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Before You Enter....

In 1983, the Education Department of the Grand Lodge of Massachusetts, AF&AM in conjunction with their 250th Anniversary as the oldest regular and duly constituted Grand Lodge in the Western Hemisphere under the leadership of Grand Master J. Philip Berquist published a series of booklets titled "Discovering Freemasonry". Below is Book I of the series:


    Welcome to the door of Freemasonry. You have been approved for membership in our fraternity, and we look forward to greeting you.

    As you know, an application for the degrees in Masonry must be voluntary and unsolicited.  It is an unwritten Masonic law that no one be asked to become a Mason.  The sole motive of the applicant must be a sincere desire to improve himself and to serve his fellowmen.  His vows are made of his own free will, and he agrees to conform to the established usages of the fraternity.

What should you expect from Masonry?

    The Masonic fraternity is not a club, a mutual benefit society, a means of entertainment nor an organization for social reform.

    It is a joint effort for individual self-improvement.  It seeks to cultivate the art of living and the building of character.  It teaches a philosophy of life which seeks to bring peace and happiness to all mankind through the building of our own spiritual temples on solid foundations.

    Do not accept Freemasonry as a substitute for religion.  Masonic teachings will reinforce your belief in a Supreme Being but your religious convictions are your own. 

    of your own volition you made application for the degrees.  You sought the recommendation of a friend whom you know to be a Mason.  You were thoroughly investigated.  You were found worthy.  You are now an Apprentice.

    As soon as you have received your first degree, you will be known as an Entered Apprentice.  Throughout the ceremonies you will also be termed a Candidate, a title you will retain until you are fully qualified for membership in your lodge.

    In your progress through the degrees of the Symbolic Lodge you will be "initiated" an Entered Apprentice, "passed" to the degree of Fellowcraft, and "raised" to the sublime degree of Master Mason.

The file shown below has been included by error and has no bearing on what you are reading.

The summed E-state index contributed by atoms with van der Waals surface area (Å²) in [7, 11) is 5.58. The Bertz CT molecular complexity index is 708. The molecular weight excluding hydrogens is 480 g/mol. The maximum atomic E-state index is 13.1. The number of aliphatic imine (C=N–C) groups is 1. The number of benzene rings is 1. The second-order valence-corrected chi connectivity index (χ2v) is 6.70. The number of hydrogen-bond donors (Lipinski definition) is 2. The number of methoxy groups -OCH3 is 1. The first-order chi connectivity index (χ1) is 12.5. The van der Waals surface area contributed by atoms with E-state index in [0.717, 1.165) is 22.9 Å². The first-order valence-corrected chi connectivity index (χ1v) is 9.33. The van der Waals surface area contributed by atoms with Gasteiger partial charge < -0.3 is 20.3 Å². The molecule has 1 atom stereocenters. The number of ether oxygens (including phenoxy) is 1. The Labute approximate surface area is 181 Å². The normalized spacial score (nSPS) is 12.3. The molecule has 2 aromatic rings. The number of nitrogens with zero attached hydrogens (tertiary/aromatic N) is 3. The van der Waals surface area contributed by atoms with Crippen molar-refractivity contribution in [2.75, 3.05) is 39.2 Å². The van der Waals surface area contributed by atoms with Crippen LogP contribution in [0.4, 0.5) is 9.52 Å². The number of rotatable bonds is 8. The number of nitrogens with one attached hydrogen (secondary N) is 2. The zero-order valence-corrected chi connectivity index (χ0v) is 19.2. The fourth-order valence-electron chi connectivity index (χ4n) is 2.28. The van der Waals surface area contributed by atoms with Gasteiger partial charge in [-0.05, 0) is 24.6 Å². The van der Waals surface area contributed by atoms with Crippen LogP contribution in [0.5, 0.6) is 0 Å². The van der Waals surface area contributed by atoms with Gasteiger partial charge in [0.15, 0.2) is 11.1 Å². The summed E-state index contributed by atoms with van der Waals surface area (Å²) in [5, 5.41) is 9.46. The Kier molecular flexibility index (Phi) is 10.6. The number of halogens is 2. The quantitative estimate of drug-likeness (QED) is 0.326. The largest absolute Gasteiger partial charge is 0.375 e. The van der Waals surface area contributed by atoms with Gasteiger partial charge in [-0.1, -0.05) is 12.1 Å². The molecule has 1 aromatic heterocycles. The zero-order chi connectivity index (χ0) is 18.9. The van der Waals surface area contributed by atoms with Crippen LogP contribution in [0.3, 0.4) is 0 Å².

Freemasonry countenances no horseplay in its ceremonies.  The degrees are of a serious nature, and you need have no apprehensions whatsoever about the manner of your reception into each degree.

What does Freemasonry expect from you?

    Prepare your self for initiation.  Your primary duty is to approach each degree calmly and solemnly.  Come with an open and receptive mind, eager to learn and confident that you will be in the hands of real friends, with nothing to fear.

    In each degree you will note a significant characteristic of the ritual is in its use of symbols.  These express ideas visually through comparison and are more impressive than words.  Seeing these symbols in the degree will help you to understand the purposes of Freemasonry.

The Importance of Symbolism

    Symbolism plays a vital role in the Masonic ritual.  You will find that the symbols will help you to understand the precepts of Masonry.

    When you knock at the door of Freemasonry, may it open for you a new meaning for your life filled with opportunity. 

Those who are preparing for their initiatory degree may wish to read the article on this site titled Preparation.  In addition, we've added a short piece, famous for many decades, which talks of the true friendships of Freemasonry and resonates with Masons both then and now: The Lodge Room Over Simpkins' Store


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This site and its contents are (copyright) 1998-2014 by Edward L. King (Ed King). All rights reserved. All comments and opinions are mine personally.

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